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  Don't want my game to seem like a ripoff  (Read 4429 times)
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Offline bert

Junior Member




Miles of road and miles of code


« Posted 2006-05-07 00:12:01 »

I came up with this (to me) great idea for a game about three years ago. I developed it in my spare time (didn't get too far) and recently I pitched it to a friend. He said that it ripped off ideas from so many other games, it wasn't funny. Should I go ahead and keep plugging ahead with my project, or should I rewrite the whole entire storyline? Also, I'm open to suggestions on ideas for a fantasy RPG. I'll probably have to rewrite my storyline, and I've never made a whole game in 3D before. I'll need lots of tips and pointers, and luck.  Undecided

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Offline kevglass

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« Reply #1 - Posted 2006-05-07 00:43:30 »

All games have elements of others - don't worry about it - its normal. Write your own game, if its similar to others - so what?

Kev

Offline woogley
« Reply #2 - Posted 2006-05-07 03:31:43 »

for real, I mean technically Bejeweled takes after the concept of tetris, and hexic, and collapse, and...
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Offline Jeff

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« Reply #3 - Posted 2006-05-07 08:05:03 »

Keep your game.  Get a new friend  Cheesy

Got a question about Java and game programming?  Just new to the Java Game Development Community?  Try my FAQ.  Its likely you'll learn something!

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Offline beowulf03809

Junior Member




We live for the code, we die for the code


« Reply #4 - Posted 2006-05-08 12:29:43 »

Personally, I think it depends on how CLOSE those elements are.  If you take an honest look it should be apparent to you if it is a "rip off" or if it's just an evolution in the genre.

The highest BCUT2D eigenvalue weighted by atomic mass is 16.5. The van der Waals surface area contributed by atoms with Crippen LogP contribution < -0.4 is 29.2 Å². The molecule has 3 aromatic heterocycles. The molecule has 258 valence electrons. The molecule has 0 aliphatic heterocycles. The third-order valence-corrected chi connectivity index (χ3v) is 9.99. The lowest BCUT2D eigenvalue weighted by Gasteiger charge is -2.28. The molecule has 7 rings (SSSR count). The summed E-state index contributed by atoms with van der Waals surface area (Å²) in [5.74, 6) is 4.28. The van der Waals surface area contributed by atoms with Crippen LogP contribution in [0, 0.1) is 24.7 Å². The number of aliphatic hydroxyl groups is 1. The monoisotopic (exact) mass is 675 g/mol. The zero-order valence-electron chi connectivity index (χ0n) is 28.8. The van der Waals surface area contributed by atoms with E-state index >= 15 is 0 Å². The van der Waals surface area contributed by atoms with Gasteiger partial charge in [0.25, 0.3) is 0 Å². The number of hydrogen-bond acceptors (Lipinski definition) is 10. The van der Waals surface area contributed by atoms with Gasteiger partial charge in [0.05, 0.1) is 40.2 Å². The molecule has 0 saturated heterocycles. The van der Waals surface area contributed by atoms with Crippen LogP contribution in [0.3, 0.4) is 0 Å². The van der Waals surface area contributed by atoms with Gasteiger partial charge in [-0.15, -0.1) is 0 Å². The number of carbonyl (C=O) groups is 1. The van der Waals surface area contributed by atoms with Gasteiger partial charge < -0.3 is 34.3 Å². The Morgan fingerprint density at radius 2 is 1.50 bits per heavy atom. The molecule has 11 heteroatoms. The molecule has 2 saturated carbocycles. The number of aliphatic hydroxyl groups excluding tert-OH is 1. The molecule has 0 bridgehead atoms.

Most of the hottest games over the last 5-10 years have really been evolutions of previous ones.  Each new FPS is just a step up the ladder from the last one by either adding additional player interractions, greater environments or simply more eye candy...but the basic elemnts are not much different than those in Wolfenstien & Doom ( run around, collect weapons and keys, destroy pretty much everything ).  Doesn't matter if the weapons are machine guns, light sabers or plasma blasters.  The RTS world is no different.  StarCraft, WarCraft, Command & Conquer, etc all have the same basic elements.  if you picked any one of those games and described it to another gamer  they would say "yeah, but it's just like..."

How you DELIVER those elements and make them your own is what sets your game apart.  Even if you're just working on a rehash of a clasic 80s arcade game, if you do it right it can still be "yours".  However, if you're just cranking out another Tetris clone but changing it to use 3d graphics, animated background pictures, and making the squares look like glowing crystals...well, you haven't altered the game play or really given anything new.  It's still Tetris, just pretty.  Now, change it to a truely 3d environment where you are trying to build cubes instead of just lines and can rotate your entire environments and you just took the game to a new level ( although a probably unplayable one! ).

I know you won't want to give out too much of your ideas in a public forum like this but if you have any specific concerns that you wanted to address that won't give away your key elements I'm sure you'll get some good feedback.